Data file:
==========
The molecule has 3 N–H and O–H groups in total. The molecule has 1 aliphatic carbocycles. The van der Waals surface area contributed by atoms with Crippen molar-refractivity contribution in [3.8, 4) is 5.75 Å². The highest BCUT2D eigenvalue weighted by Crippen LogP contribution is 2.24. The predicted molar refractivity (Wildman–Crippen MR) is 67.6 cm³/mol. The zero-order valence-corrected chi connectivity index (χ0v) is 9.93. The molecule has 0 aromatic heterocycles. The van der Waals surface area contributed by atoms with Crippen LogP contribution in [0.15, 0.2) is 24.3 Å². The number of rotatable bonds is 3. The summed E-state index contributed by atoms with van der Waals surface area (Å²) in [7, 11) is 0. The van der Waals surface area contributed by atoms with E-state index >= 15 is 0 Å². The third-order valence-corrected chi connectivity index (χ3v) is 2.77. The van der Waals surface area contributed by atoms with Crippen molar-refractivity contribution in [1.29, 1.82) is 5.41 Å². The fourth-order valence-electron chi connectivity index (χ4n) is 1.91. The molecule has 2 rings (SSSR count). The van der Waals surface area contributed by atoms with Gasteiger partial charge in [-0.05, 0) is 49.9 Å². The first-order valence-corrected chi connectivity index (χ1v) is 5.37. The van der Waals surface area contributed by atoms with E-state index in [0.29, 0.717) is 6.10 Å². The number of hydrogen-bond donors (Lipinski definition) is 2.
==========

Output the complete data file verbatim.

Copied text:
The molecule has 3 N–H and O–H groups in total. The molecule has 1 aliphatic carbocycles. The van der Waals surface area contributed by atoms with Crippen molar-refractivity contribution in [3.8, 4) is 5.75 Å². The highest BCUT2D eigenvalue weighted by Crippen LogP contribution is 2.24. The predicted molar refractivity (Wildman–Crippen MR) is 67.6 cm³/mol. The zero-order valence-corrected chi connectivity index (χ0v) is 9.93. The molecule has 0 aromatic heterocycles. The van der Waals surface area contributed by atoms with Crippen LogP contribution in [0.15, 0.2) is 24.3 Å². The number of rotatable bonds is 3. The summed E-state index contributed by atoms with van der Waals surface area (Å²) in [7, 11) is 0. The van der Waals surface area contributed by atoms with E-state index >= 15 is 0 Å². The third-order valence-corrected chi connectivity index (χ3v) is 2.77. The van der Waals surface area contributed by atoms with Crippen molar-refractivity contribution in [1.29, 1.82) is 5.41 Å². The fourth-order valence-electron chi connectivity index (χ4n) is 1.91. The molecule has 2 rings (SSSR count). The van der Waals surface area contributed by atoms with Gasteiger partial charge in [-0.05, 0) is 49.9 Å². The first-order valence-corrected chi connectivity index (χ1v) is 5.37. The van der Waals surface area contributed by atoms with E-state index in [0.29, 0.717) is 6.10 Å². The number of hydrogen-bond donors (Lipinski definition) is 2.